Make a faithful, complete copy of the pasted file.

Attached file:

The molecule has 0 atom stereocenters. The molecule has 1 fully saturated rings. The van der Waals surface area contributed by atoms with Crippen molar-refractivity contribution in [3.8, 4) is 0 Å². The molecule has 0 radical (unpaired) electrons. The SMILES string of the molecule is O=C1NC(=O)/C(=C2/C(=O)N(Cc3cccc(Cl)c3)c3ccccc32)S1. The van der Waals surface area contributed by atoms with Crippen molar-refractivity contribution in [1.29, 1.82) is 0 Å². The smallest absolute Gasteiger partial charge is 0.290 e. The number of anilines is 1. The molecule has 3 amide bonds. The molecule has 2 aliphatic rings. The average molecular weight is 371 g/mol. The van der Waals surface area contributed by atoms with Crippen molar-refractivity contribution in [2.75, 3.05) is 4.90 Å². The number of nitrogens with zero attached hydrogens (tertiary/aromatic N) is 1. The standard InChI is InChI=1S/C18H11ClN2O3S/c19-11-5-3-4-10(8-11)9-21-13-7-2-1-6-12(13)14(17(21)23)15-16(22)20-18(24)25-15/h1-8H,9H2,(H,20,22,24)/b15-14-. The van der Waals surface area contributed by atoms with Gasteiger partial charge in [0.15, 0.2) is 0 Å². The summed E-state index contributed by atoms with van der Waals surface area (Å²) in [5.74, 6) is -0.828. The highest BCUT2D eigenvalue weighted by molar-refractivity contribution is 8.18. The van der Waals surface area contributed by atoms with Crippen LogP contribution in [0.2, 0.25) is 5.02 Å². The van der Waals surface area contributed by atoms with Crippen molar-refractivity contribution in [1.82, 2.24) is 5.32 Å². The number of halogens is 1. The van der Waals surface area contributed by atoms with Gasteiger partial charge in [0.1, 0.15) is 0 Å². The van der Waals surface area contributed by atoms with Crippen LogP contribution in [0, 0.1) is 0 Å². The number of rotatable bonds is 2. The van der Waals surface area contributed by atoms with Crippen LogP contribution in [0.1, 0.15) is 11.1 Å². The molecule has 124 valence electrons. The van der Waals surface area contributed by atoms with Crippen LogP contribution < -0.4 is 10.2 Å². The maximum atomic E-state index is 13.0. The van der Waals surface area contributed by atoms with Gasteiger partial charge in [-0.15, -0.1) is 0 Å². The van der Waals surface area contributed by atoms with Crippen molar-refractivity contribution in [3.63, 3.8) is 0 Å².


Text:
The molecule has 0 atom stereocenters. The molecule has 1 fully saturated rings. The van der Waals surface area contributed by atoms with Crippen molar-refractivity contribution in [3.8, 4) is 0 Å². The molecule has 0 radical (unpaired) electrons. The SMILES string of the molecule is O=C1NC(=O)/C(=C2/C(=O)N(Cc3cccc(Cl)c3)c3ccccc32)S1. The van der Waals surface area contributed by atoms with Crippen molar-refractivity contribution in [1.29, 1.82) is 0 Å². The smallest absolute Gasteiger partial charge is 0.290 e. The number of anilines is 1. The molecule has 3 amide bonds. The molecule has 2 aliphatic rings. The average molecular weight is 371 g/mol. The van der Waals surface area contributed by atoms with Crippen molar-refractivity contribution in [2.75, 3.05) is 4.90 Å². The number of nitrogens with zero attached hydrogens (tertiary/aromatic N) is 1. The standard InChI is InChI=1S/C18H11ClN2O3S/c19-11-5-3-4-10(8-11)9-21-13-7-2-1-6-12(13)14(17(21)23)15-16(22)20-18(24)25-15/h1-8H,9H2,(H,20,22,24)/b15-14-. The van der Waals surface area contributed by atoms with Gasteiger partial charge in [0.15, 0.2) is 0 Å². The summed E-state index contributed by atoms with van der Waals surface area (Å²) in [5.74, 6) is -0.828. The highest BCUT2D eigenvalue weighted by molar-refractivity contribution is 8.18. The van der Waals surface area contributed by atoms with Crippen LogP contribution in [0.2, 0.25) is 5.02 Å². The van der Waals surface area contributed by atoms with Crippen molar-refractivity contribution in [1.82, 2.24) is 5.32 Å². The number of halogens is 1. The van der Waals surface area contributed by atoms with Gasteiger partial charge in [0.1, 0.15) is 0 Å². The van der Waals surface area contributed by atoms with Crippen LogP contribution in [0, 0.1) is 0 Å². The number of rotatable bonds is 2. The van der Waals surface area contributed by atoms with Crippen LogP contribution in [0.1, 0.15) is 11.1 Å². The molecule has 124 valence electrons. The van der Waals surface area contributed by atoms with Crippen LogP contribution < -0.4 is 10.2 Å². The maximum atomic E-state index is 13.0. The van der Waals surface area contributed by atoms with Gasteiger partial charge in [-0.15, -0.1) is 0 Å². The van der Waals surface area contributed by atoms with Crippen molar-refractivity contribution in [3.63, 3.8) is 0 Å².